Nonsurgical management of posterior tibial tendon dysfunction with orthoses and resistive exercise: a randomized controlled trial.

Kulig K, Reischl SF, Pomrantz AB, Burnfield JM, Mais-Requejo S, Thordarson DB, Smith RW

This study examined the effectiveness of orthoses and resistance exercise in the early management of tibialis posterior tendinopathy. Thirty-six adults with stage I or II tibialis posterior tendinopathy were randomly assigned to 1 of 3 groups to complete a 12-week program of: (1) orthoses wear and stretching (O group); (2) orthoses wear, stretching, and concentric progressive resistive exercise (OC group); or (3) orthoses wear, stretching, and eccentric progressive resistive exercise (OE group). Pre-intervention and post-intervention data (Foot Functional Index, distance traveled in the 5-Minute Walk Test, and pain immediately after the 5-Minute Walk Test) were collected.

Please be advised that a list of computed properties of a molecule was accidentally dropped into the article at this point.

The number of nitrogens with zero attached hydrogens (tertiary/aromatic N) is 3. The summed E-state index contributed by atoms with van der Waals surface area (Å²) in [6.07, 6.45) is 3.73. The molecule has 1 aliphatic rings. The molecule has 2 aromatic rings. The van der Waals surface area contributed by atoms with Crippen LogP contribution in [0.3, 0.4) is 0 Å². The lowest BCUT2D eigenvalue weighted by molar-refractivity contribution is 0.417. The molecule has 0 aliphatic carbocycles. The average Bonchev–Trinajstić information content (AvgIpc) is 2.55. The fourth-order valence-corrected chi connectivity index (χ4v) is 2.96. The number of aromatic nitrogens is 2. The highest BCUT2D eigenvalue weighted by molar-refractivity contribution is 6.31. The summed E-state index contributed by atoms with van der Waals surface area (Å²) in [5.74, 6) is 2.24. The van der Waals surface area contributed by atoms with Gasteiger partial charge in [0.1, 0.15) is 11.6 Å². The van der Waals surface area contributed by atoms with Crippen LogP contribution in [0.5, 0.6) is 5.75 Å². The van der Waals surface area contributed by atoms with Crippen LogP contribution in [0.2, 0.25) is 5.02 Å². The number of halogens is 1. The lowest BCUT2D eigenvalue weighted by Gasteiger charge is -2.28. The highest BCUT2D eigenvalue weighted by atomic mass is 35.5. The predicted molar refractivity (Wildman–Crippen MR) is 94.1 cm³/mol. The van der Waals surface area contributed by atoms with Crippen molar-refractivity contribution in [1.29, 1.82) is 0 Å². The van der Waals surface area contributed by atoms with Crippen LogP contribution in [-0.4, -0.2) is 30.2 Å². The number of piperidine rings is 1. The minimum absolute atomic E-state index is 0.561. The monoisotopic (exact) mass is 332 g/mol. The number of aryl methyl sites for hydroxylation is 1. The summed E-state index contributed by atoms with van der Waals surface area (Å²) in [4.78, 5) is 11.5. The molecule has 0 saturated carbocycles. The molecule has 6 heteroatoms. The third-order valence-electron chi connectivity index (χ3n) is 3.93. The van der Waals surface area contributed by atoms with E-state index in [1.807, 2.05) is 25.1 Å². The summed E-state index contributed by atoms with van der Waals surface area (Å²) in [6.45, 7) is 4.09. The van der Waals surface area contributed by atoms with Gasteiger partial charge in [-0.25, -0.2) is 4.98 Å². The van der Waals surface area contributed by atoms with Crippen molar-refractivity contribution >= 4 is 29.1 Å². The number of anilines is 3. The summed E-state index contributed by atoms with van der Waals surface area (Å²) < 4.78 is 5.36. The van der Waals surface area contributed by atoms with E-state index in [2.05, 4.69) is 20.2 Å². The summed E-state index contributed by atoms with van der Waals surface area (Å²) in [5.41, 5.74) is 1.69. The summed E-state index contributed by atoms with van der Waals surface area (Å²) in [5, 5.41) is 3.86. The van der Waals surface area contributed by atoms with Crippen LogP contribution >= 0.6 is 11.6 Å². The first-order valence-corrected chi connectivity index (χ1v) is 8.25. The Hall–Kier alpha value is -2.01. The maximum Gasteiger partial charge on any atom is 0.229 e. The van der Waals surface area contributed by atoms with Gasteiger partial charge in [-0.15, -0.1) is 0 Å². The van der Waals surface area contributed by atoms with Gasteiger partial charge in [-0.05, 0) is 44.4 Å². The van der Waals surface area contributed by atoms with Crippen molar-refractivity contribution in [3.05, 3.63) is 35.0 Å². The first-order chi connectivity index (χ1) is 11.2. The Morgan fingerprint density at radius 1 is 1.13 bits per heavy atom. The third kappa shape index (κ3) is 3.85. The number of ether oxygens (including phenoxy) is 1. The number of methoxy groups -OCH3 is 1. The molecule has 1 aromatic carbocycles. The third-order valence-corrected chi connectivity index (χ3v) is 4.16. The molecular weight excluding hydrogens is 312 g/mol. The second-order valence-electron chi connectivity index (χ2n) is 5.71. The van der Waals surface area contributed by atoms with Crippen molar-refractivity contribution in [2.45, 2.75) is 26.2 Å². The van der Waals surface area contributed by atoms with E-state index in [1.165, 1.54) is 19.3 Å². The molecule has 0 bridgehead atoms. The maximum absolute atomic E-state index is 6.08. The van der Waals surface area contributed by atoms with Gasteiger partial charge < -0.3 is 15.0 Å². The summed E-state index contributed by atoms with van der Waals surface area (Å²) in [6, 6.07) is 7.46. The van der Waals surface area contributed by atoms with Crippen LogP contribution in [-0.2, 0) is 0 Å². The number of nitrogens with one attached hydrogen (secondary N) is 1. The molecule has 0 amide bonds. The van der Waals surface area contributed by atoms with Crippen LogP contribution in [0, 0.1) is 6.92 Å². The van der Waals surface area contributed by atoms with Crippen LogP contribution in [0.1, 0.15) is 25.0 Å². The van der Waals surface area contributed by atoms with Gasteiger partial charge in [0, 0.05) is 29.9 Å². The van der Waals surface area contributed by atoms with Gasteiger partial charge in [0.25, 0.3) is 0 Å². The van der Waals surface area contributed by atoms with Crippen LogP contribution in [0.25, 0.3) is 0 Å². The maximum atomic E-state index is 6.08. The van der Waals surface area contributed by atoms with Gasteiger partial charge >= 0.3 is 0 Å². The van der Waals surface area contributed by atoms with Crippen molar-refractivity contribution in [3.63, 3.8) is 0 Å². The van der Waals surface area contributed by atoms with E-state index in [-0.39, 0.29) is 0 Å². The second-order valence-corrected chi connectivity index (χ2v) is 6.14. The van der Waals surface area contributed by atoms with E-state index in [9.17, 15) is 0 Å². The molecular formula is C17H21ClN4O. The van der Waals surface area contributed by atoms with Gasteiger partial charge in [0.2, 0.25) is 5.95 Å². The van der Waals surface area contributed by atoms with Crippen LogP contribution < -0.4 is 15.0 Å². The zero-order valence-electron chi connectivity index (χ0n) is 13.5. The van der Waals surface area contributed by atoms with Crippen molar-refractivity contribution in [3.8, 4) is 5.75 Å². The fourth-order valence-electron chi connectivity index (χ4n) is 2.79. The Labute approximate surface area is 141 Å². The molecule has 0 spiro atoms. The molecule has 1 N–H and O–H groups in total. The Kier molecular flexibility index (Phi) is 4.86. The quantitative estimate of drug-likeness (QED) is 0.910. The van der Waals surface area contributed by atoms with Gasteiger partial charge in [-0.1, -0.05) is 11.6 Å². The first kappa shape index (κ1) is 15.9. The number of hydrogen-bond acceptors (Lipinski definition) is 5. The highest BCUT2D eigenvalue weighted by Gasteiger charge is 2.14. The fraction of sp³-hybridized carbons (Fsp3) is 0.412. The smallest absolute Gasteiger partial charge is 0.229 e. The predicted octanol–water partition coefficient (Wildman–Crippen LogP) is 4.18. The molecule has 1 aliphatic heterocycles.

The study concludes that people with early stages of tibialis posterior tendinopathy benefited from a program of orthoses wear and stretching. Eccentric and concentric progressive resistive exercises further reduced pain and improved perceptions of function.

Physical Therapy, 2009, 89(1), 26-37

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